"We’re eye doctors."
"What’s something about the eye that most people don’t realize?"
"The eye doesn’t see. The brain sees. The eye just transmits. So what we see isn’t only determined by what comes through the eyes. What we see is affected by our memories, our feelings, and by what we’ve seen before."
Some of America’s most absurd laws illustrated in a photo series by Olivia Locher.
I Fought the Law (2014)
1. In Alabama it is illegal to have an ice cream cone in your back pocket at all times.
2. In Georgia picnics are prohibited in graveyards.
3. In California nobody is allowed to ride a bicycle in a swimming pool.
4. In Ohio it’s illegal to disrobe in front of a man’s portrait.
5. In Kansas it’s illegal to serve wine in teacups.
6. In Utah no one may walk down the street carrying a paper bag containing a violin.
7. In Colorado it’s illegal to have weeds in your yard.
8. In Maine it’s unlawful to tickle women under the chin with a feather duster.
Over three years James Mollison photographed fans outside different concerts for his project The Disciples. ”As I photographed the project I began to see how the concerts became events for people to come together with surrogate ‘families’, a chance to relive their youth or try and be part of a scene that happened before they were born.”
- The Cure
Wallflower - Dian Pelangi
"Do you remember the happiest moment of your life?"
"Yes. In 1977. My family was sitting by the fireside, during a blizzard, and my mother was reading Great Expectations to me and my father, while we painted a regiment of Blackwatch Highlanders, which were little Scottish soldiers from the Napoleonic wars."
Portrait of an Egyptian mummy, 1881, by Emil Brugsch-Bey.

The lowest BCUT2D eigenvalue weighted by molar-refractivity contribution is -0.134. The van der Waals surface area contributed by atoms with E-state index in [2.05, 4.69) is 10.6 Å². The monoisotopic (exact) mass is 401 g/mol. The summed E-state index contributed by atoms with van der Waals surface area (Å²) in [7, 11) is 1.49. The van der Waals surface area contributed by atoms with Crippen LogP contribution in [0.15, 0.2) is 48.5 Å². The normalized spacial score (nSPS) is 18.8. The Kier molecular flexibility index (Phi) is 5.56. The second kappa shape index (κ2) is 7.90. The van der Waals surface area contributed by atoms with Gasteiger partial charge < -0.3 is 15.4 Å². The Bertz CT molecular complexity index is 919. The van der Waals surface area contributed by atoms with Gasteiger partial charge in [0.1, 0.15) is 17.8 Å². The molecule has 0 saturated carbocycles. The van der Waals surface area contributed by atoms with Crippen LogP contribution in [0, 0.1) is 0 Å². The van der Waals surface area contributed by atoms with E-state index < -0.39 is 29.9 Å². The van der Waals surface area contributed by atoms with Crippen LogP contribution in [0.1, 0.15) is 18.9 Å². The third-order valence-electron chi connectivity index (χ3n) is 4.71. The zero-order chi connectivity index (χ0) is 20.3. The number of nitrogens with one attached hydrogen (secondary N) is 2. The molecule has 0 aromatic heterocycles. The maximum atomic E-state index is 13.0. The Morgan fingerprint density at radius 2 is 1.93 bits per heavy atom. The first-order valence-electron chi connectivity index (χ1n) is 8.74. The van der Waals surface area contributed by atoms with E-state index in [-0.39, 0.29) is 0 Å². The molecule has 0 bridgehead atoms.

weirdly it all seems to suit everyone
‘Between 14th & Bedford: NY Subway Dancers’ (vimeo link)
Directed, shot & edited by Mollie Mills
Featuring “W.A.F.F.L.E” (We Are Family For Life Entertainment) dance crew: Facebook / Twitter / YouTube
Soundtrack: Nas - N.Y. State of Mind
"The longer I spent with them, the more I realised that they weren’t dancing as a hobby or to earn a couple of bucks but a lot of these kids actually needed the money to support either themselves or their families. A lot of them come from poorer backgrounds and areas like Crown Heights and East New York and have bonded over a mutual decision to earn money through something more positive than gang banging, drugs or stealing. What’s more is that dancing on the trains is currently illegal in the New York state. The boys told me about several friends who had been arrested for this harmless and unifying activity. Aside from some of the more tragic back stories, the dance they’ve created and called ‘Lite Feet’ is phenomenal to watch. - These kids have created an underground community of young dancers all looking for a similar escape from reality. As they say so appropriately at the end of each dance "Show your love and show your support". - Mollie Mills
The ocean at different places at the same beach on the same day. It’s crazy how different it looks!
"My dad lived in Newark, so he’d pick me up on the weekends and I’d go stay with him. But since he didn’t really get along with my mom, he’d never come over to the house. Whenever his train arrived, he’d just call and I’d go to the station to meet him. But one weekend he was three hours late. I tried to call his phone but he didn’t pick up, so I assumed he wasn’t coming and left to see a movie with my friends. I guess his train showed up a few minutes later. Because my mom said he called as soon as I left. When I finally got in touch with him, we got in a big fight. He was mad that I’d gone to see the movie. He said I didn’t care about him or love him. That was on Saturday. Late Sunday night, I got up to go the bathroom, and found my stepdad and mom crying in the kitchen. They couldn’t even tell me he’d been murdered. They just said that ‘something happened to someone in Jersey.’ I asked if it was my aunt. Then my cousins. Then my grandma. And my mom just kept shaking her head. I went down the entire list of people in Jersey before getting to my dad. And with each name I said, I got more and more scared, cause I knew what had happened."